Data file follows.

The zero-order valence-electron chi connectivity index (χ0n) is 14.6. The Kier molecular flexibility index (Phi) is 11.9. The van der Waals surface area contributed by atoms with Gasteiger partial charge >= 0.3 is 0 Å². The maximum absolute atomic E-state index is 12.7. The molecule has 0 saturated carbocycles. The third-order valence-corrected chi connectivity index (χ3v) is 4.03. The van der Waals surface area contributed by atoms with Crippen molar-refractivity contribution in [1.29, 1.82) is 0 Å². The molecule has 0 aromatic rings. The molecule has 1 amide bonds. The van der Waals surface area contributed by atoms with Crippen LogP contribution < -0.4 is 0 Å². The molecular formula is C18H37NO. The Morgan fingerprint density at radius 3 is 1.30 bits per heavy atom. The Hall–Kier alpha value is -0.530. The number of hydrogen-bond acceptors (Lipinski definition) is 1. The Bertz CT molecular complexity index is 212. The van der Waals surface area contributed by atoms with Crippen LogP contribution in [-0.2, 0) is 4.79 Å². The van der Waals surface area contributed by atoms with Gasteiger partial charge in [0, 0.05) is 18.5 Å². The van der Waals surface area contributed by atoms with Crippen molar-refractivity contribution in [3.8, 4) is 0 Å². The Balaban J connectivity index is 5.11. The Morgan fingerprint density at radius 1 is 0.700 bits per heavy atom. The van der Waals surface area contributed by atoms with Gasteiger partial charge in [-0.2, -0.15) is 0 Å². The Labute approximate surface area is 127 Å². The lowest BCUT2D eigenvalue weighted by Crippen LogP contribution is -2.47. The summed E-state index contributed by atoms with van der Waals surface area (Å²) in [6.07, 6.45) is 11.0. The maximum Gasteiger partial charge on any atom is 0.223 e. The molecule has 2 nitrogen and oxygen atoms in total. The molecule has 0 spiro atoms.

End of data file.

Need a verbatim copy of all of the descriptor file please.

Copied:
The zero-order valence-electron chi connectivity index (χ0n) is 14.6. The Kier molecular flexibility index (Phi) is 11.9. The van der Waals surface area contributed by atoms with Gasteiger partial charge >= 0.3 is 0 Å². The maximum absolute atomic E-state index is 12.7. The molecule has 0 saturated carbocycles. The third-order valence-corrected chi connectivity index (χ3v) is 4.03. The van der Waals surface area contributed by atoms with Crippen molar-refractivity contribution in [1.29, 1.82) is 0 Å². The molecule has 0 aromatic rings. The molecule has 1 amide bonds. The van der Waals surface area contributed by atoms with Crippen LogP contribution < -0.4 is 0 Å². The molecular formula is C18H37NO. The Morgan fingerprint density at radius 3 is 1.30 bits per heavy atom. The Hall–Kier alpha value is -0.530. The number of hydrogen-bond acceptors (Lipinski definition) is 1. The Bertz CT molecular complexity index is 212. The van der Waals surface area contributed by atoms with Crippen LogP contribution in [-0.2, 0) is 4.79 Å². The van der Waals surface area contributed by atoms with Gasteiger partial charge in [0, 0.05) is 18.5 Å². The van der Waals surface area contributed by atoms with Crippen molar-refractivity contribution in [3.8, 4) is 0 Å². The Balaban J connectivity index is 5.11. The Morgan fingerprint density at radius 1 is 0.700 bits per heavy atom. The van der Waals surface area contributed by atoms with Gasteiger partial charge in [-0.2, -0.15) is 0 Å². The Labute approximate surface area is 127 Å². The lowest BCUT2D eigenvalue weighted by Crippen LogP contribution is -2.47. The summed E-state index contributed by atoms with van der Waals surface area (Å²) in [6.07, 6.45) is 11.0. The maximum Gasteiger partial charge on any atom is 0.223 e. The molecule has 2 nitrogen and oxygen atoms in total. The molecule has 0 spiro atoms.